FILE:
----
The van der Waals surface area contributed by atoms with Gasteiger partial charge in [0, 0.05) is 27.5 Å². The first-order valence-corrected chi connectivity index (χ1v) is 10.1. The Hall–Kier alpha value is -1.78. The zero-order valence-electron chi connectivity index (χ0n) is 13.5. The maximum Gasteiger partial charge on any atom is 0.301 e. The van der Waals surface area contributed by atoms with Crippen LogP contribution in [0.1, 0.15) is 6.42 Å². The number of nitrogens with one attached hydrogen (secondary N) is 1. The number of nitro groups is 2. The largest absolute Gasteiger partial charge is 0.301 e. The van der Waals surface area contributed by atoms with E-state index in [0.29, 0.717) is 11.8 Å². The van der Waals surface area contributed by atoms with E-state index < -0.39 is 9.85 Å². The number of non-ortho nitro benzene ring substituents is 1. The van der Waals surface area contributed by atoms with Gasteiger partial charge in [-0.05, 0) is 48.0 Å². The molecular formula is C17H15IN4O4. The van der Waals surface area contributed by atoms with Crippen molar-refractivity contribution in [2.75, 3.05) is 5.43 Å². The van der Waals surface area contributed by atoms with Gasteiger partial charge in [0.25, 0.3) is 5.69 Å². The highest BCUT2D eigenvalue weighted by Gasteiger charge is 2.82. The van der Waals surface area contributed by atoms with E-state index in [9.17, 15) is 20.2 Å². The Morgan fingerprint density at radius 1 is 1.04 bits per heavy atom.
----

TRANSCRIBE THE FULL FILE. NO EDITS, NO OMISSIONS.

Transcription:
The van der Waals surface area contributed by atoms with Gasteiger partial charge in [0, 0.05) is 27.5 Å². The first-order valence-corrected chi connectivity index (χ1v) is 10.1. The Hall–Kier alpha value is -1.78. The zero-order valence-electron chi connectivity index (χ0n) is 13.5. The maximum Gasteiger partial charge on any atom is 0.301 e. The van der Waals surface area contributed by atoms with Crippen LogP contribution in [0.1, 0.15) is 6.42 Å². The number of nitrogens with one attached hydrogen (secondary N) is 1. The number of nitro groups is 2. The largest absolute Gasteiger partial charge is 0.301 e. The van der Waals surface area contributed by atoms with E-state index in [0.29, 0.717) is 11.8 Å². The van der Waals surface area contributed by atoms with E-state index < -0.39 is 9.85 Å². The number of non-ortho nitro benzene ring substituents is 1. The van der Waals surface area contributed by atoms with Gasteiger partial charge in [-0.05, 0) is 48.0 Å². The molecular formula is C17H15IN4O4. The van der Waals surface area contributed by atoms with Crippen molar-refractivity contribution in [2.75, 3.05) is 5.43 Å². The van der Waals surface area contributed by atoms with Gasteiger partial charge in [0.25, 0.3) is 5.69 Å². The highest BCUT2D eigenvalue weighted by Gasteiger charge is 2.82. The van der Waals surface area contributed by atoms with E-state index in [9.17, 15) is 20.2 Å². The Morgan fingerprint density at radius 1 is 1.04 bits per heavy atom.